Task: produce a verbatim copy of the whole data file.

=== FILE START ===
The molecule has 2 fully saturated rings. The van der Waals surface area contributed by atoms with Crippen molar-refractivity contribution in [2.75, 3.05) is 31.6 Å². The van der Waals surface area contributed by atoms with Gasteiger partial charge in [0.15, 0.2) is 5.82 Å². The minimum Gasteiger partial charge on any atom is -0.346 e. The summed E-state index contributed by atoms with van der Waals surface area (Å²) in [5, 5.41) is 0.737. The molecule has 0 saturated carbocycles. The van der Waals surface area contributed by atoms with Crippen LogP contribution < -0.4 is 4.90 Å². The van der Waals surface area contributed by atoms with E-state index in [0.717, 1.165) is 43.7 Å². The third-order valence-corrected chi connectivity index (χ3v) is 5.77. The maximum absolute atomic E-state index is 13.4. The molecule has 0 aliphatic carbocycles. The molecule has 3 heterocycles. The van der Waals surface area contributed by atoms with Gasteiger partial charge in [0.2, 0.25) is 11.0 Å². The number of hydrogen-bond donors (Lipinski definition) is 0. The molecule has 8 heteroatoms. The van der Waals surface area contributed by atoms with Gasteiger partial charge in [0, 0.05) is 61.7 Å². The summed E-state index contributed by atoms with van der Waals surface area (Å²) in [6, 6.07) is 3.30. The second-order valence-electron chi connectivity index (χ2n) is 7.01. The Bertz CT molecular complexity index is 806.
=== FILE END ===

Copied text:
The molecule has 2 fully saturated rings. The van der Waals surface area contributed by atoms with Crippen molar-refractivity contribution in [2.75, 3.05) is 31.6 Å². The van der Waals surface area contributed by atoms with Gasteiger partial charge in [0.15, 0.2) is 5.82 Å². The minimum Gasteiger partial charge on any atom is -0.346 e. The summed E-state index contributed by atoms with van der Waals surface area (Å²) in [5, 5.41) is 0.737. The molecule has 0 saturated carbocycles. The van der Waals surface area contributed by atoms with Crippen LogP contribution < -0.4 is 4.90 Å². The van der Waals surface area contributed by atoms with E-state index in [0.717, 1.165) is 43.7 Å². The third-order valence-corrected chi connectivity index (χ3v) is 5.77. The maximum absolute atomic E-state index is 13.4. The molecule has 0 aliphatic carbocycles. The molecule has 3 heterocycles. The van der Waals surface area contributed by atoms with Gasteiger partial charge in [0.2, 0.25) is 11.0 Å². The number of hydrogen-bond donors (Lipinski definition) is 0. The molecule has 8 heteroatoms. The van der Waals surface area contributed by atoms with Gasteiger partial charge in [0, 0.05) is 61.7 Å². The summed E-state index contributed by atoms with van der Waals surface area (Å²) in [6, 6.07) is 3.30. The second-order valence-electron chi connectivity index (χ2n) is 7.01. The Bertz CT molecular complexity index is 806.